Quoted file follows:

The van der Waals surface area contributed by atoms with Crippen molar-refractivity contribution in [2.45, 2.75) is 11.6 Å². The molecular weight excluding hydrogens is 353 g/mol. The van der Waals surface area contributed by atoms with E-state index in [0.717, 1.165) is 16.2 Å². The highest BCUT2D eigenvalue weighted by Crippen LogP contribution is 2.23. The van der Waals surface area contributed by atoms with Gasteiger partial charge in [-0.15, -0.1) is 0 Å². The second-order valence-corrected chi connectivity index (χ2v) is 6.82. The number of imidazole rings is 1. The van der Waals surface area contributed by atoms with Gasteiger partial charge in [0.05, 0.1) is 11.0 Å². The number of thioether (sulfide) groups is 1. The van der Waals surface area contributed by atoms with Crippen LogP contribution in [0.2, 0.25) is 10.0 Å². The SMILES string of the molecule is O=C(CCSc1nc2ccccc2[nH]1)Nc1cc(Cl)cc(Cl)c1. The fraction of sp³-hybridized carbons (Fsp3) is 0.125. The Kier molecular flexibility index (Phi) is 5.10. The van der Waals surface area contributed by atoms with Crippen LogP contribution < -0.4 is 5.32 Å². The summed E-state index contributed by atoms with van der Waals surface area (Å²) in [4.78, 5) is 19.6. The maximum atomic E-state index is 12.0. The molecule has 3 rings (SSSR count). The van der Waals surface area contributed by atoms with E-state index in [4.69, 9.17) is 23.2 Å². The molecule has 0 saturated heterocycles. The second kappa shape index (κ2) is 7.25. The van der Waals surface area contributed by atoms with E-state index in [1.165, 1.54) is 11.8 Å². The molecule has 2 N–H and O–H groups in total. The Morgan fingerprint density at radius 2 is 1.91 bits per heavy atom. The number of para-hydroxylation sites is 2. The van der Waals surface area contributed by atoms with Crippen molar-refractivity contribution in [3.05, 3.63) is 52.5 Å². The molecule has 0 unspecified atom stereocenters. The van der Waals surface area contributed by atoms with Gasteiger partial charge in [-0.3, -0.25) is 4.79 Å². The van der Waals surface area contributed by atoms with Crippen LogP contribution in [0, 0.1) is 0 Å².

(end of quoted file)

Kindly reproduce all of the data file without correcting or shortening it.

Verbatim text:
The van der Waals surface area contributed by atoms with Crippen molar-refractivity contribution in [2.45, 2.75) is 11.6 Å². The molecular weight excluding hydrogens is 353 g/mol. The van der Waals surface area contributed by atoms with E-state index in [0.717, 1.165) is 16.2 Å². The highest BCUT2D eigenvalue weighted by Crippen LogP contribution is 2.23. The van der Waals surface area contributed by atoms with Gasteiger partial charge in [-0.15, -0.1) is 0 Å². The second-order valence-corrected chi connectivity index (χ2v) is 6.82. The number of imidazole rings is 1. The van der Waals surface area contributed by atoms with Gasteiger partial charge in [0.05, 0.1) is 11.0 Å². The number of thioether (sulfide) groups is 1. The van der Waals surface area contributed by atoms with Crippen LogP contribution in [0.2, 0.25) is 10.0 Å². The SMILES string of the molecule is O=C(CCSc1nc2ccccc2[nH]1)Nc1cc(Cl)cc(Cl)c1. The fraction of sp³-hybridized carbons (Fsp3) is 0.125. The Kier molecular flexibility index (Phi) is 5.10. The van der Waals surface area contributed by atoms with Crippen LogP contribution < -0.4 is 5.32 Å². The summed E-state index contributed by atoms with van der Waals surface area (Å²) in [4.78, 5) is 19.6. The maximum atomic E-state index is 12.0. The molecule has 3 rings (SSSR count). The van der Waals surface area contributed by atoms with E-state index in [4.69, 9.17) is 23.2 Å². The molecule has 0 saturated heterocycles. The second kappa shape index (κ2) is 7.25. The van der Waals surface area contributed by atoms with E-state index in [1.165, 1.54) is 11.8 Å². The molecule has 2 N–H and O–H groups in total. The Morgan fingerprint density at radius 2 is 1.91 bits per heavy atom. The number of para-hydroxylation sites is 2. The van der Waals surface area contributed by atoms with Crippen molar-refractivity contribution in [3.05, 3.63) is 52.5 Å². The molecule has 0 unspecified atom stereocenters. The van der Waals surface area contributed by atoms with Gasteiger partial charge in [-0.3, -0.25) is 4.79 Å². The van der Waals surface area contributed by atoms with Crippen LogP contribution in [0, 0.1) is 0 Å².